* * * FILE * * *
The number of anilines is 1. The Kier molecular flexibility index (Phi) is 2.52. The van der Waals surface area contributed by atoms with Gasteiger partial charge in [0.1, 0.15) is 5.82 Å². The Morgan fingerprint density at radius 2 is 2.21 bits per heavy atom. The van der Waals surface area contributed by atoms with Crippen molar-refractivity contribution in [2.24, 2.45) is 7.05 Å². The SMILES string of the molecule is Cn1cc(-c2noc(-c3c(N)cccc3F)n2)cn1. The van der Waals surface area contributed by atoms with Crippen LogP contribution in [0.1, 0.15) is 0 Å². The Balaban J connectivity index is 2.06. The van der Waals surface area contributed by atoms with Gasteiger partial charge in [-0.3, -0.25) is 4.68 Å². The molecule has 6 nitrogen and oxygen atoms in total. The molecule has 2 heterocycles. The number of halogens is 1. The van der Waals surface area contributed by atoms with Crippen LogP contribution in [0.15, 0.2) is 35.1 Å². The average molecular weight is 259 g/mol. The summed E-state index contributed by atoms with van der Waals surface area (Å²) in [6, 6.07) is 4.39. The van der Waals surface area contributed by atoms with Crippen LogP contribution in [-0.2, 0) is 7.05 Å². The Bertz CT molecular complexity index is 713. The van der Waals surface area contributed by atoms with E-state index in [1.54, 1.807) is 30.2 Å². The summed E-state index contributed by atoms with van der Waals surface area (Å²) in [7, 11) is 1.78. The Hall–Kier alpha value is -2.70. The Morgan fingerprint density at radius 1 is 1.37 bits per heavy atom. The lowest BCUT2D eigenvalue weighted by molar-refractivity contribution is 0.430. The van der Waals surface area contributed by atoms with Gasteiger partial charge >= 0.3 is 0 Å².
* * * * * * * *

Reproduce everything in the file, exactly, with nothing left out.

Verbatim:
The number of anilines is 1. The Kier molecular flexibility index (Phi) is 2.52. The van der Waals surface area contributed by atoms with Gasteiger partial charge in [0.1, 0.15) is 5.82 Å². The Morgan fingerprint density at radius 2 is 2.21 bits per heavy atom. The van der Waals surface area contributed by atoms with Crippen molar-refractivity contribution in [2.24, 2.45) is 7.05 Å². The SMILES string of the molecule is Cn1cc(-c2noc(-c3c(N)cccc3F)n2)cn1. The van der Waals surface area contributed by atoms with Crippen LogP contribution in [0.1, 0.15) is 0 Å². The Balaban J connectivity index is 2.06. The van der Waals surface area contributed by atoms with Gasteiger partial charge in [-0.3, -0.25) is 4.68 Å². The molecule has 6 nitrogen and oxygen atoms in total. The molecule has 2 heterocycles. The number of halogens is 1. The van der Waals surface area contributed by atoms with Crippen LogP contribution in [0.15, 0.2) is 35.1 Å². The average molecular weight is 259 g/mol. The summed E-state index contributed by atoms with van der Waals surface area (Å²) in [6, 6.07) is 4.39. The van der Waals surface area contributed by atoms with Crippen LogP contribution in [-0.2, 0) is 7.05 Å². The Bertz CT molecular complexity index is 713. The van der Waals surface area contributed by atoms with E-state index in [1.54, 1.807) is 30.2 Å². The summed E-state index contributed by atoms with van der Waals surface area (Å²) in [7, 11) is 1.78. The Hall–Kier alpha value is -2.70. The Morgan fingerprint density at radius 1 is 1.37 bits per heavy atom. The lowest BCUT2D eigenvalue weighted by molar-refractivity contribution is 0.430. The van der Waals surface area contributed by atoms with Gasteiger partial charge >= 0.3 is 0 Å².